From Monologues to Questions

Posted on September 19, 2008 · Posted in Communication, Teenagers

In the future, when your son asks you, "What is the meaning of the stipulations, decrees and laws the LORD our God has commanded you?" tell him: "We were slaves of Pharaoh in Egypt, but the LORD brought us out of Egypt with a mighty hand. Deuteronomy 6:20-21

A fool finds no pleasure in understanding
    but delights in airing his own opinions. Proverbs 18:2

How do you measure your effectiveness at listening to your children? Besides the self-conscious concern to implement Proverbs 18:15, there is one tangible way to confirm that you are on the right track. You can gauge the effectiveness of your listening by the questions your children ask you. That’s right—good listening on your part will encourage good questions from your children. You want to be asked good questions. This is an important goal of parenting that is often overlooked.

Allow me to illustrate. When you have the opportunity to meet with someone that you respect how does the conversation go? Do you immediately start making statements and pronouncements to this person? Or do you think of questions that you want to ask because you value this person’s opinion? If you had the opportunity to spend some time with a famous Bible teacher, would you use all of the time to tell this teacher about your personal insights into various topics—or would you think of questions to ask so that you could learn more? When you need help with a problem, do you look for answers from any random person? Someone next to you at the gas pump, perhaps? The answer is obvious. You ask the people whom you trust and respect.

One more illustration. Young children ask parents seemingly endless questions. They do this, in part, because parents are the center of their world. There is no one that means more to them than mom and dad. Asking questions is a sign of respect and appreciation. Be thankful. As a parent, you want to keep the questions coming. I have seen too many parents get exasperated with the questions of young children. While parental exasperation will eventually diminish the questions (bringing short-term relief), it may also result in a diminished relationship with older children and teenagers.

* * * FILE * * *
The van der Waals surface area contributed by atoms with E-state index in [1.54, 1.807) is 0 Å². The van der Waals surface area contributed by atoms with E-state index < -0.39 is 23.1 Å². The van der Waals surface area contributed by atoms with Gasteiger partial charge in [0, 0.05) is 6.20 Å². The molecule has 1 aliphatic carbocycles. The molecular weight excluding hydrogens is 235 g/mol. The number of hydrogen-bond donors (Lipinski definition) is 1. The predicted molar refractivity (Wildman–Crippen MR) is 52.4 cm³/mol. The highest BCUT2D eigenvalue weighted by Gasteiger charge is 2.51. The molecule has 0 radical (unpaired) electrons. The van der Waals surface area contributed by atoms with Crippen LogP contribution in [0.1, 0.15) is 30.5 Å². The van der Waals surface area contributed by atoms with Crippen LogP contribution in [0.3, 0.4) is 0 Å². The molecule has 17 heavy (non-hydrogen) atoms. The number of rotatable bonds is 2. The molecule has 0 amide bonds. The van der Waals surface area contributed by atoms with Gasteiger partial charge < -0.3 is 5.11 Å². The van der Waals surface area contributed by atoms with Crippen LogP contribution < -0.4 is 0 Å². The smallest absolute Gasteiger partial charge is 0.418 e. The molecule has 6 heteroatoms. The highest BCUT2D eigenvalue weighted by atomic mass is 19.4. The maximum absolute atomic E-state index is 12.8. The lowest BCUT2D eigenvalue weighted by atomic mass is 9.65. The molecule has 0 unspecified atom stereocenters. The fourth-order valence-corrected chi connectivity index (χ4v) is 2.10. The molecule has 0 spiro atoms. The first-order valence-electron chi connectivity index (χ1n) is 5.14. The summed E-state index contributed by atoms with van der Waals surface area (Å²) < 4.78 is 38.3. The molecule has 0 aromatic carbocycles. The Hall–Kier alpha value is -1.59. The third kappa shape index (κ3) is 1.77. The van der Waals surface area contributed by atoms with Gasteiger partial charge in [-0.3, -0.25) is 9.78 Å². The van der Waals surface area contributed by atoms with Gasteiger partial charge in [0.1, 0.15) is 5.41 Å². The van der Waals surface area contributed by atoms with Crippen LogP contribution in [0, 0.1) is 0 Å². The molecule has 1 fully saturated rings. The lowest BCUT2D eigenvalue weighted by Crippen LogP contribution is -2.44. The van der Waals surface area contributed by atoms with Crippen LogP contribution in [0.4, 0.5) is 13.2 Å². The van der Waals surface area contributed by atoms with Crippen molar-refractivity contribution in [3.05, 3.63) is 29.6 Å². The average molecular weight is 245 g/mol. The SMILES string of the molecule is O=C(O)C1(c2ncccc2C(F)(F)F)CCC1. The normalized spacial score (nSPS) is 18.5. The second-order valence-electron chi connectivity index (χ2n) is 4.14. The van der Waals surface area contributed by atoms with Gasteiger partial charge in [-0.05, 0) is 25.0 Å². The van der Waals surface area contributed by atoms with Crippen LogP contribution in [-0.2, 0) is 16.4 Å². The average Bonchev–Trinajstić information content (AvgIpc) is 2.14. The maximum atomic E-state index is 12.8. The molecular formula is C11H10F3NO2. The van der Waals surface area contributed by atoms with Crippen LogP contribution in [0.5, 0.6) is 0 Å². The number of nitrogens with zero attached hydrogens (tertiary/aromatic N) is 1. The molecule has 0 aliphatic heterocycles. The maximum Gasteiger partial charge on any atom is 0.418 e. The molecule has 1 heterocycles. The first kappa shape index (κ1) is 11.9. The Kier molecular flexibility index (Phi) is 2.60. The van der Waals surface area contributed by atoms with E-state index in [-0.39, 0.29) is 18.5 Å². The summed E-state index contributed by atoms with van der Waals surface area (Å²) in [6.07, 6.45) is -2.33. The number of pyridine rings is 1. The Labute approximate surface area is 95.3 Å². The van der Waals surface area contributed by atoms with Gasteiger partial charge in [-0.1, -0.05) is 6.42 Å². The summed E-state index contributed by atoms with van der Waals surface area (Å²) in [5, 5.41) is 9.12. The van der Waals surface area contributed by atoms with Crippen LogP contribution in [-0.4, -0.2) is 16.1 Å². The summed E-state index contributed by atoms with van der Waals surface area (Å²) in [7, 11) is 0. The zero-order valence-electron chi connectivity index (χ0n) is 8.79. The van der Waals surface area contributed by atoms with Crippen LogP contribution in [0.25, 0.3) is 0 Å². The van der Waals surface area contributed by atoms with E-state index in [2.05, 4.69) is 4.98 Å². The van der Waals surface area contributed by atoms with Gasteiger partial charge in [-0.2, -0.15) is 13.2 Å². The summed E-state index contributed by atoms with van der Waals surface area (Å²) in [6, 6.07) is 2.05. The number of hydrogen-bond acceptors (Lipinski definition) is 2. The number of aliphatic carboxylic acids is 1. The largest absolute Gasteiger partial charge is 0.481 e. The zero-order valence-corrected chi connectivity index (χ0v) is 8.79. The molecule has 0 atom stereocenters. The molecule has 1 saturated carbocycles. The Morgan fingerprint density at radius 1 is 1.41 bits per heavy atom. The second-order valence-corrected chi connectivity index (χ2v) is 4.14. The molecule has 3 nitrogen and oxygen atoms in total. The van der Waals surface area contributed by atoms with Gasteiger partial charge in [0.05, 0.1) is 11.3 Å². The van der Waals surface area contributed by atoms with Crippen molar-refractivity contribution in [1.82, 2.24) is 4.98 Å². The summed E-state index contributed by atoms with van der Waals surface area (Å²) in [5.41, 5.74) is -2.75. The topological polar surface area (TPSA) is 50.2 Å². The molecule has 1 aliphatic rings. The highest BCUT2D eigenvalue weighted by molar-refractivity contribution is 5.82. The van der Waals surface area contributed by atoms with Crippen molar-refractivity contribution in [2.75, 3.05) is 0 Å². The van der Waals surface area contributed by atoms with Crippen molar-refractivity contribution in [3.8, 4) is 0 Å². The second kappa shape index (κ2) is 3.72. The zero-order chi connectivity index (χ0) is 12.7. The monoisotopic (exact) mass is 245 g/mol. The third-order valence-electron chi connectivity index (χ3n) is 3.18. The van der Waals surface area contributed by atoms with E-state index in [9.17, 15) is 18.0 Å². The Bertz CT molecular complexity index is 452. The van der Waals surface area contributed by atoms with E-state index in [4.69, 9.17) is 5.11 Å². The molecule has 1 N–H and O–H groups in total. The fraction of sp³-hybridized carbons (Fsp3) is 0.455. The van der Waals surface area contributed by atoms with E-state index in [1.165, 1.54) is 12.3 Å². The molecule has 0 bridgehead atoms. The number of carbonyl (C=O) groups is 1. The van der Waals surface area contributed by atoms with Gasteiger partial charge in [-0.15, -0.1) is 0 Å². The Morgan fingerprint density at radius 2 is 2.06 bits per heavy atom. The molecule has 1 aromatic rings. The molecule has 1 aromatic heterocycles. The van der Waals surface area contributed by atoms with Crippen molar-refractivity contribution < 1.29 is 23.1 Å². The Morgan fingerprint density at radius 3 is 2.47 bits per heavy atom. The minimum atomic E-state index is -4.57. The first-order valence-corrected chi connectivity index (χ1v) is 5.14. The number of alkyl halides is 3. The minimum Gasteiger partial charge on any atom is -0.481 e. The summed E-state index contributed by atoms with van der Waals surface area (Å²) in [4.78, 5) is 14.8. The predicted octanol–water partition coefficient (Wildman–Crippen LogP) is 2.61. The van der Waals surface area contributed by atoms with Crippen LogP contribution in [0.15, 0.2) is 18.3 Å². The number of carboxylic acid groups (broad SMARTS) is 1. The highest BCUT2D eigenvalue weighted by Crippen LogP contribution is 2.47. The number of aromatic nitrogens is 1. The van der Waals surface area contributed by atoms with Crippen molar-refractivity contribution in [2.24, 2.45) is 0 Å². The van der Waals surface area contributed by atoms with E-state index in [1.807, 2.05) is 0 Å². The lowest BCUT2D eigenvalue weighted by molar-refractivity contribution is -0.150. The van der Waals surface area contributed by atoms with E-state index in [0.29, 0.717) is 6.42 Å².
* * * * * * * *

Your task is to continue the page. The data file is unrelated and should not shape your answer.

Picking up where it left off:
The active, aggressive listener that Proverbs 18:15 talks about will recognize the types of questions that are asked—and the questions that are not asked. If your teenagers are asking logistical questions, such as can I have the car, or when is dinner, this should warn you that the important questions are going to someone else. Your goal is to have your kids ask you about the hard things in life. But like you, your teenagers will reserve those question for the people whom they respect and trust.

Suppose a friend from church calls and asks you for advice on some relational issue. You immediately tell her that she must not have been listening to the sermons because the pastor just spoke on that very issue. You go on to say that if she were not always late to church she might be in better shape to actually listen to the sermon. You then remind the caller of several other areas where she has failed, and you question if she is really serious about being a Christian. You suggest several books for her to read and you finish by telling her you hope you have been helpful. Over time you wonder why she has never called back for more “help.”

This example illustrates the danger warned about in Proverbs 18:2. The fool delights to air his own opinions. When your child asks you a question it is an indication of trust, at least to some degree. When the questions don’t come, it is also an indication of a lack of trust to some degree.

How do you rectify this? Simply telling your teenager that he must ask you questions about things that bother him won’t get the job done. You need to create a relational climate in which your teenagers want to come to you. Listen carefully to your children and observe the things that they struggle with. Take an interest in the things they seem to be interested in. Ask them genuine questions about their interests. If you have been insensitive to them, ask their forgiveness. Look to build—or possibly to rebuild—your relationship. Pray for compassion and concern for your children. This may take time, but if you pursue your teenagers as you would a valued friend or colleague, things will begin to change. I understand that you must still give instruction and direction to your teenagers. I am not suggesting that you abdicate your authority as parent. But as 2 Corinthians 13:10 teaches, you want your authority to be seen as building up rather than tearing down.

As you practice this biblical model of aggressively listening, monologues will give way to hearing and answering good questions.

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